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1.4.2 Values for Symbols

When Mathematica transforms an expression such as x + x into 2x, it is treating the variable x in a purely symbolic or formal fashion. In such cases, x is a symbol which can stand for any expression.

Often, however, you need to replace a symbol like x with a definite "value". Sometimes this value will be a number; often it will be another expression.

To take an expression such as 1 + 2x and replace the symbol x that appears in it with a definite value, you can create a Mathematica transformation rule, and then apply this rule to the expression. To replace x with the value 3, you would create the transformation rule x -> 3. You must type -> as a pair of characters, with no space in between. You can think of x -> 3 as being a rule in which "x goes to 3".

To apply a transformation rule to a particular Mathematica expression, you type expr /. rule. The "replacement operator" /. is typed as a pair of characters, with no space in between.

This uses the transformation rule x->3 in the expression 1 + 2x.

In[1]:= 1 + 2x /. x -> 3

Out[1]=

You can replace x with any expression. Here every occurrence of x is replaced by 2 - y.

In[2]:= 1 + x + x^2 /. x -> 2 - y

Out[2]=

Here is a transformation rule. Mathematica treats it like any other symbolic expression.

In[3]:= x -> 3 + y

Out[3]=

This applies the transformation rule on the previous line to the expression x^2 - 9.

In[4]:= x^2 - 9 /. %

Out[4]=

Replacing symbols by values in expressions.

You can apply rules together by putting the rules in a list.

In[5]:= (x + y) (x - y)^2 /. {x -> 3, y -> 1 - a}

Out[5]=

The replacement operator /. allows you to apply transformation rules to a particular expression. Sometimes, however, you will want to define transformation rules that should always be applied. For example, you might want to replace x with 3 whenever x occurs.

As discussed in Section 1.2.2, you can do this by assigning the value 3 to x using x = 3. Once you have made the assignment x = 3, x will always be replaced by 3, whenever it appears.

This assigns the value 3 to x.

In[6]:= x = 3

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Now x will automatically be replaced by 3 wherever it appears.

In[7]:= x^2 - 1

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This assigns the expression 1 + a to be the value of x.

In[8]:= x = 1 + a

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Now x is replaced by 1 + a.

In[9]:= x^2 - 1

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You can define the value of a symbol to be any expression, not just a number. You should realize that once you have given such a definition, the definition will continue to be used whenever the symbol appears, until you explicitly change or remove the definition. For most people, forgetting to remove values you have assigned to symbols is the single most common source of mistakes in using Mathematica.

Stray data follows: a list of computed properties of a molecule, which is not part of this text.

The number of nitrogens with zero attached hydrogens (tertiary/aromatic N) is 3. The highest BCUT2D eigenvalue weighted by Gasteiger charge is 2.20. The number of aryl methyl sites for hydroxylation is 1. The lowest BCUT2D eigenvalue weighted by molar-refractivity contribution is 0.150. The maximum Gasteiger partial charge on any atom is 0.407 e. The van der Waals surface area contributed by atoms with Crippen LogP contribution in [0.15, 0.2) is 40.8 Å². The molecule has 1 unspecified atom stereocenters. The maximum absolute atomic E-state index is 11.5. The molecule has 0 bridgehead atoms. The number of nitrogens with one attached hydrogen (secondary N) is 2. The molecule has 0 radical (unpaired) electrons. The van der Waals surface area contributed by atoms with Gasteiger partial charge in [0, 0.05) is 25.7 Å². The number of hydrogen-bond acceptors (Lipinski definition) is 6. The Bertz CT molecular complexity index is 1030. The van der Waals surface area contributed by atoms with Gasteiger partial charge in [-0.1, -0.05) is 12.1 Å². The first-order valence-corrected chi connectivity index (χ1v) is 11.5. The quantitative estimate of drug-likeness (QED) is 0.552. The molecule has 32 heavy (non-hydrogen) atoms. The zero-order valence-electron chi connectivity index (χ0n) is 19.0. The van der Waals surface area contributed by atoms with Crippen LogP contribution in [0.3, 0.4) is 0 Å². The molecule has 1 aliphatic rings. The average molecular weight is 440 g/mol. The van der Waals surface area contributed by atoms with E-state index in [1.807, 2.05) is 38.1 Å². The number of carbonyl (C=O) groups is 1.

Assigning values to symbols.

The symbol x still has the value you assigned to it above.

In[10]:= x + 5 - 2x

Out[10]=

This removes the value you assigned to x.

In[11]:= x =.

Now x has no value defined, so it can be used as a purely symbolic variable.

In[12]:= x + 5 - 2x

Out[12]=

A symbol such as x can serve many different purposes in Mathematica, and in fact, much of the flexibility of Mathematica comes from being able to mix these purposes at will. However, you need to keep some of the different uses of x straight in order to avoid making mistakes. The most important distinction is between the use of x as a name for another expression, and as a symbolic variable that stands only for itself.

Traditional programming languages that do not support symbolic computation allow variables to be used only as names for objects, typically numbers, that have been assigned as values for them. In Mathematica, however, x can also be treated as a purely formal variable, to which various transformation rules can be applied. Of course, if you explicitly give a definition, such as x = 3, then x will always be replaced by 3, and can no longer serve as a formal variable.

You should understand that explicit definitions such as x = 3 have a global effect. On the other hand, a replacement such as expr /. x->3 affects only the specific expression expr. It is usually much easier to keep things straight if you avoid using explicit definitions except when absolutely necessary.

You can always mix replacements with assignments. With assignments, you can give names to expressions in which you want to do replacements, or to rules that you want to use to do the replacements.

This assigns a value to the symbol t.

In[13]:= t = 1 + x^2

Out[13]=

This finds the value of t, and then replaces x by 2 in it.

In[14]:= t /. x -> 2

Out[14]=

This finds the value of t for a different value of x.

In[15]:= t /. x -> 5a

Out[15]=

This finds the value of t when x is replaced by Pi, and then evaluates the result numerically.

In[16]:= t /. x -> Pi //N

Out[16]=